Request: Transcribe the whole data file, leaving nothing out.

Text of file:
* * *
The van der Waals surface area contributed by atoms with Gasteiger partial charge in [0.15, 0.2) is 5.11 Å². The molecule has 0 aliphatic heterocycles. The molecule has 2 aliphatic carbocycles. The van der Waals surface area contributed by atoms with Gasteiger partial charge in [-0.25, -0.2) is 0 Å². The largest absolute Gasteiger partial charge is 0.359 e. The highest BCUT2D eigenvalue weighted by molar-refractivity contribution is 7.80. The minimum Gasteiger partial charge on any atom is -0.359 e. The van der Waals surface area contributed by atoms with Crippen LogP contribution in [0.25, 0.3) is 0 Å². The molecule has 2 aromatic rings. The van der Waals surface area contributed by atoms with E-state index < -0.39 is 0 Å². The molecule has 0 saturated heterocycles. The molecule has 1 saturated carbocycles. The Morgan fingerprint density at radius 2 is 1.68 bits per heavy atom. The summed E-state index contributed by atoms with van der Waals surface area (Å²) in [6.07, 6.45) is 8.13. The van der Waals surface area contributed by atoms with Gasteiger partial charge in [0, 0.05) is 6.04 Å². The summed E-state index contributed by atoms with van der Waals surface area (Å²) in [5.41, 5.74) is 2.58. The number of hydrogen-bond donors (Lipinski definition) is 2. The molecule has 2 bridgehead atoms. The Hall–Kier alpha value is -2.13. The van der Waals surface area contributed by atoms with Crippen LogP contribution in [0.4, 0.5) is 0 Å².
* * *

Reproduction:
The van der Waals surface area contributed by atoms with Gasteiger partial charge in [0.15, 0.2) is 5.11 Å². The molecule has 0 aliphatic heterocycles. The molecule has 2 aliphatic carbocycles. The van der Waals surface area contributed by atoms with Gasteiger partial charge in [-0.25, -0.2) is 0 Å². The largest absolute Gasteiger partial charge is 0.359 e. The highest BCUT2D eigenvalue weighted by molar-refractivity contribution is 7.80. The minimum Gasteiger partial charge on any atom is -0.359 e. The van der Waals surface area contributed by atoms with Crippen LogP contribution in [0.25, 0.3) is 0 Å². The molecule has 2 aromatic rings. The van der Waals surface area contributed by atoms with E-state index < -0.39 is 0 Å². The molecule has 0 saturated heterocycles. The molecule has 1 saturated carbocycles. The Morgan fingerprint density at radius 2 is 1.68 bits per heavy atom. The summed E-state index contributed by atoms with van der Waals surface area (Å²) in [6.07, 6.45) is 8.13. The van der Waals surface area contributed by atoms with Gasteiger partial charge in [0, 0.05) is 6.04 Å². The summed E-state index contributed by atoms with van der Waals surface area (Å²) in [5.41, 5.74) is 2.58. The number of hydrogen-bond donors (Lipinski definition) is 2. The molecule has 2 bridgehead atoms. The Hall–Kier alpha value is -2.13. The van der Waals surface area contributed by atoms with Crippen LogP contribution in [0.4, 0.5) is 0 Å².